But by 1933 the National Socialists had co-opted these songs and traditions and had perverted them for their own purposes. After the war, simply whistling the melodies was an indication that you preferred the Third Reich. Papa put his instrument under the bed and never sang those songs again. But Rolf was lucky. His mother listened to Armed Forced Radio and became (like many post war Germans strangely) a HUGE Johnny Cash fan. In hopes of hearing the Man in Black, Momma Sieker kept the radio on, and that's when Flatt & Scruggs came blaring through the ether. Young Sieker was entranced, so much so that he eventually founded arguably Germany's only decent Bluegrass band, going on to tour with Bill Monroe (even sleeping in the same bed, but like I said Rolf should tell these tales himself!) Brutally disconnected from his own traditions, he cleaved to this foreign one and made it fully his own, following his passions from Hamburg to Nashville and eventually Texas today. Is it any coincidence that his father's instrument, has five courses and is tuned to an open G chord? I think not.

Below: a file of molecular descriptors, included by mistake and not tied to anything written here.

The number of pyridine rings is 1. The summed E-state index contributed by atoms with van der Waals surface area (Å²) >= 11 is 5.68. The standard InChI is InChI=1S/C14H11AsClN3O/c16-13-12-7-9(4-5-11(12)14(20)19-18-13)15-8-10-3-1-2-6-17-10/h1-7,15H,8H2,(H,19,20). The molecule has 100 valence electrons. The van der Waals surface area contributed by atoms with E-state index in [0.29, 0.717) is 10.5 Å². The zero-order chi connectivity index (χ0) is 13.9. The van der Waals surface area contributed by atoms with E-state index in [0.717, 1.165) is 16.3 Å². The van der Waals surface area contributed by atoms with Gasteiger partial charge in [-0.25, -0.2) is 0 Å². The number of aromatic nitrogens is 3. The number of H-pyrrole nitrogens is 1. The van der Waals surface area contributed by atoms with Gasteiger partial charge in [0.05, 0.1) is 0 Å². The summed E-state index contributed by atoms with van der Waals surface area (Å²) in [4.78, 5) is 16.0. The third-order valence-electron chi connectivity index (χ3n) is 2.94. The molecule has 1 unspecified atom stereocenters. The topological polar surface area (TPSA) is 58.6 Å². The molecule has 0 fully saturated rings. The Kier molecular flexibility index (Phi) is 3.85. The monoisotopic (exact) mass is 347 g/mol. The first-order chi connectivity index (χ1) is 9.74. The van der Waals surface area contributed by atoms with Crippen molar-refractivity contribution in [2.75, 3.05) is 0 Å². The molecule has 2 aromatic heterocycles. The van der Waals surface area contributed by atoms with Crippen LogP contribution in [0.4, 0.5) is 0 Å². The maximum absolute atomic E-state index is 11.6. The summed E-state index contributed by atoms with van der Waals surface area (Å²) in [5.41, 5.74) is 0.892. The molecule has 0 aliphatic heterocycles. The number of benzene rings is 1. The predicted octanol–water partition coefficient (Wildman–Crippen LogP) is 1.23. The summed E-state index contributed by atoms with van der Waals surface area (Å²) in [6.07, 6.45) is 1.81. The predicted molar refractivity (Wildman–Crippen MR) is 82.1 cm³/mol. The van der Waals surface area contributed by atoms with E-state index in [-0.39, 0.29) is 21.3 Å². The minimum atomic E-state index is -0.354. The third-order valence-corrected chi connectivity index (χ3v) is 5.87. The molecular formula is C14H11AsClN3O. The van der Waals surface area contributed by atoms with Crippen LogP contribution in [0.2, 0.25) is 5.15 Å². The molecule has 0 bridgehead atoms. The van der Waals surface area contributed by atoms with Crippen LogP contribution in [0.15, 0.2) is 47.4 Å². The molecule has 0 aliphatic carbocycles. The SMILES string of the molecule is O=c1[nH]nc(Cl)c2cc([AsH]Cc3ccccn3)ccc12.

To close, let me share this one anecdote from my childhood. My family was very close with a group of young Native American artists who were engaged in complete re-examination about what was "Native" art? They took all the tools of classical western art and focused it back onto their own cultural narrative in a bold and exciting new way, unbound by what outsiders considered "traditional." My family would host shows form them when the non-Native owed galleries pronounced their output at "not Indian" enough. They established themselves by word of mouth and hard work driving all over the country showing their canvases to whoever would look at them. The "Indian" Art  world came around to accept them finally, we would go to their showings quite a bit, sometimes all the way out to Santa Fe the big art fair. I saw my buddy Ben Harjo Jr. setting up a few new prints.
Ben Harjo, Jr. at work